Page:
> Average teacher pay: $75,006 (the highest)
> Student-teacher ratio: 24 to 1 (10th lowest)
> New teachers expected to qualify for a pension: 12.0% (the lowest)
> High school graduation rate: 88.3% (12th highest)
No state has better-paid teachers than Massachusetts, where the typical public school teacher earns $75,006 annually. This figure is the highest in the nation even after adjusting for the state’s relatively high cost of living. The relatively low student to teacher ratio in the state and the strong teacher quality assessments contribute to Massachusetts’ rank as one of the best states to be a teacher.
The state, however, could do much better in supporting its teachers with benefits like secure pension plans. Based on a recent study of the state’s pension system, idiosyncratic and hidden conditions in the pension formula result in 74% of state educators taking a loss when they receive their pension distributions. The 12% of new teachers expected to stay in the profession long enough to even receive a pension is the lowest in the nation and exceptionally poor compared to the other best states to be a teacher.
> Average teacher pay: $70,094 (6th highest)
> Student-teacher ratio: 23 to 1 (6th lowest)
> New teachers expected to qualify for a pension: 55.0% (15th highest)
> High school graduation rate: 87.9% (15th highest)
Teachers in Connecticut are among the best paid and have some of the smallest class sizes. Additionally, the requirements to collect full retirement benefits are favorable enough to incentivize about 55% of teachers to keep teaching until they qualify for a pension, among the highest shares in the country. The typical annual benefit for new retirees is about $53,500, the second highest of all states.
Some of the strengths in the state’s teaching quality policies that the National Council on Teacher Quality has identified include requiring that all teacher evaluations include observations and that all tenure decisions are made based on evidence of teacher effectiveness.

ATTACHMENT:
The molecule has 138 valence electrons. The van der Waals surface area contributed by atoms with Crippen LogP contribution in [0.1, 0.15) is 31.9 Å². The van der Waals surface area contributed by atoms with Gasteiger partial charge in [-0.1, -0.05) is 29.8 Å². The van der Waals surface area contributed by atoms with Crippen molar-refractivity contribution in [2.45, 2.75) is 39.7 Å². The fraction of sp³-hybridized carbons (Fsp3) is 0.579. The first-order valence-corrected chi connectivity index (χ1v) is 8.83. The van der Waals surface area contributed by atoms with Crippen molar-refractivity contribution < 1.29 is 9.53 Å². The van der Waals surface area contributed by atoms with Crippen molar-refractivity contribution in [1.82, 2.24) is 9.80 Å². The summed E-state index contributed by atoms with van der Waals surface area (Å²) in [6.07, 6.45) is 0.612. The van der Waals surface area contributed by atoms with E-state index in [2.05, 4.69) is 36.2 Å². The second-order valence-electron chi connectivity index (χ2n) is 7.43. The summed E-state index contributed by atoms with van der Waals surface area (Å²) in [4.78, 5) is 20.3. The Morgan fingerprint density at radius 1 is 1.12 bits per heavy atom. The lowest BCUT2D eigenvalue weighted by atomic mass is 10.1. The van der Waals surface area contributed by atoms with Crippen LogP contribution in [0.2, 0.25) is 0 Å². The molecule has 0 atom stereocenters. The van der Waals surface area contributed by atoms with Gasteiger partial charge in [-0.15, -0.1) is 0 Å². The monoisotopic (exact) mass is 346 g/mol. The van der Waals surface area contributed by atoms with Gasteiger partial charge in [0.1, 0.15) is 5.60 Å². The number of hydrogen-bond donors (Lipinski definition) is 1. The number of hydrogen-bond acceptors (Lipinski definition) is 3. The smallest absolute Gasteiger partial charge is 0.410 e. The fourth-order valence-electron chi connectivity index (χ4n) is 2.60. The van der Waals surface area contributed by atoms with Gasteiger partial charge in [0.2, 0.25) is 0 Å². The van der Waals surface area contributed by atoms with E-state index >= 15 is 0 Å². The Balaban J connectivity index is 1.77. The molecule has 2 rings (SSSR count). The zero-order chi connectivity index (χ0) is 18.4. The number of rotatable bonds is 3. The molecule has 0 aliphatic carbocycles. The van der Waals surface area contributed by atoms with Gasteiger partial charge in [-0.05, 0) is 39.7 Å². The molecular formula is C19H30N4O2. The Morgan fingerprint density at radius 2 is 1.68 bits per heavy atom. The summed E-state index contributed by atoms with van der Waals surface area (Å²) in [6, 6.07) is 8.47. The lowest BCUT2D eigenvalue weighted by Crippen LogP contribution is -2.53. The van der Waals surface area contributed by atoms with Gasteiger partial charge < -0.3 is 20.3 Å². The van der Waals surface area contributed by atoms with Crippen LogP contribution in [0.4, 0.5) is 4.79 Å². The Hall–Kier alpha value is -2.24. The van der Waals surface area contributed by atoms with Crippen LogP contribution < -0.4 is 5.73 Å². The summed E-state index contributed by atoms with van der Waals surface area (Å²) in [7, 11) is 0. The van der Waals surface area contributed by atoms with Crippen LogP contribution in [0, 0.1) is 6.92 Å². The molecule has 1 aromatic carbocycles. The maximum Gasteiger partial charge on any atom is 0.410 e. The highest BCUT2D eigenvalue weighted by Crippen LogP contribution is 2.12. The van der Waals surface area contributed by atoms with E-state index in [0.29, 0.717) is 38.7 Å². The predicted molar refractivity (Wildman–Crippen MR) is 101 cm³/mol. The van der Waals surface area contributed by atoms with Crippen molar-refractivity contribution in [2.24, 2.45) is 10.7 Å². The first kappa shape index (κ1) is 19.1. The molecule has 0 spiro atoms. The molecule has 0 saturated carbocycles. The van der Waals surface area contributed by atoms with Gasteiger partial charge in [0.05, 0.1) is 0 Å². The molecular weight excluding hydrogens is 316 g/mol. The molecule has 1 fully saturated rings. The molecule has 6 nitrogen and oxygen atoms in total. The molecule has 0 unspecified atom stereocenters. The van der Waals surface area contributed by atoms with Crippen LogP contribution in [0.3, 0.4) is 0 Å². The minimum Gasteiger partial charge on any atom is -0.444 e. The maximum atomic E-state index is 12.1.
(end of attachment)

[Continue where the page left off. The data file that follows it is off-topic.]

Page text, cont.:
3. New Jersey
> Average teacher pay: $64,337 (15th highest)
> Student-teacher ratio: 21 to 1 (2nd lowest)
> New teachers expected to qualify for a pension: 56.0% (12th highest)
> High school graduation rate: 90.5% (2nd highest)
Teachers’ average annual pay in New Jersey is higher than the national teachers’ pay of about $63,000, adjusted to cost of living. But the very low student to teacher ratio and the relatively high share of new teachers who are expected to stay in the profession long enough to retire and collect benefits bumps its rank among the states where it’s best to be an educator.
Some of New Jersey’s trengths that make teachers working environment better, according to the National Council on Teacher Quality, include connecting graduates’ growth to their teacher preparation programs, supporting teacher leadership opportunities, and requiring tenure decision to be connected to teacher effectiveness.
2. New York
> Average teacher pay: $72,643 (2nd highest)
> Student-teacher ratio: 23 to 1 (8th lowest)
> New teachers expected to qualify for a pension: 40.0% (21st lowest)
> High school graduation rate: 81.8% (12th lowest)
With a cost of living adjusted average teacher pay of $72,643 a year, New York public school teachers are paid better than teachers in every state except for Massachusetts. New York’s public school teachers and students alike benefit from manageable classroom sizes, which tend to improve working conditions and support academic achievement. On average, there are 23 students for every teacher in the state, the eighth best ratio compared to all states.
The percentage of new teachers expected to stay in the profession long enough to qualify for a pension, at just 40%, is one of the lower percentages in the nation. However, the teachers who do retire eligible for a pension benefit are better off than those in other states. The median benefit for newly retired teachers in New York is $51,360 annually, second in the nation after Illinois.
1. Rhode Island
> Average teacher pay: $72,058 (3rd highest)
> Student-teacher ratio: 24 to 1 (13th lowest)
> New teachers expected to qualify for a pension: 59.0% (7th highest)
> High school graduation rate: 84.1% (22nd lowest)
Rhode Island is the best state for public school teachers. While the National Council on Teacher Quality graded the state well overall for teacher quality, it gave an F to Rhode Island for teacher compensation structures known to support better academic achievement and teacher working conditions. Policies such as those providing incentives for teachers to work in needy school districts, and programs rewarding effectiveness and prior experience are completely absent in the state. Still, those in the teaching profession are paid well, with an average annual salary of $72,058.
Rhode Island public school teachers also benefit from relatively small classroom sizes, and they are supported by one of the nation’s more coherent and generous retirement systems. Unlike most states, a majority of new teachers in Rhode Island will likely remain in the profession long enough to qualify for a pension benefit.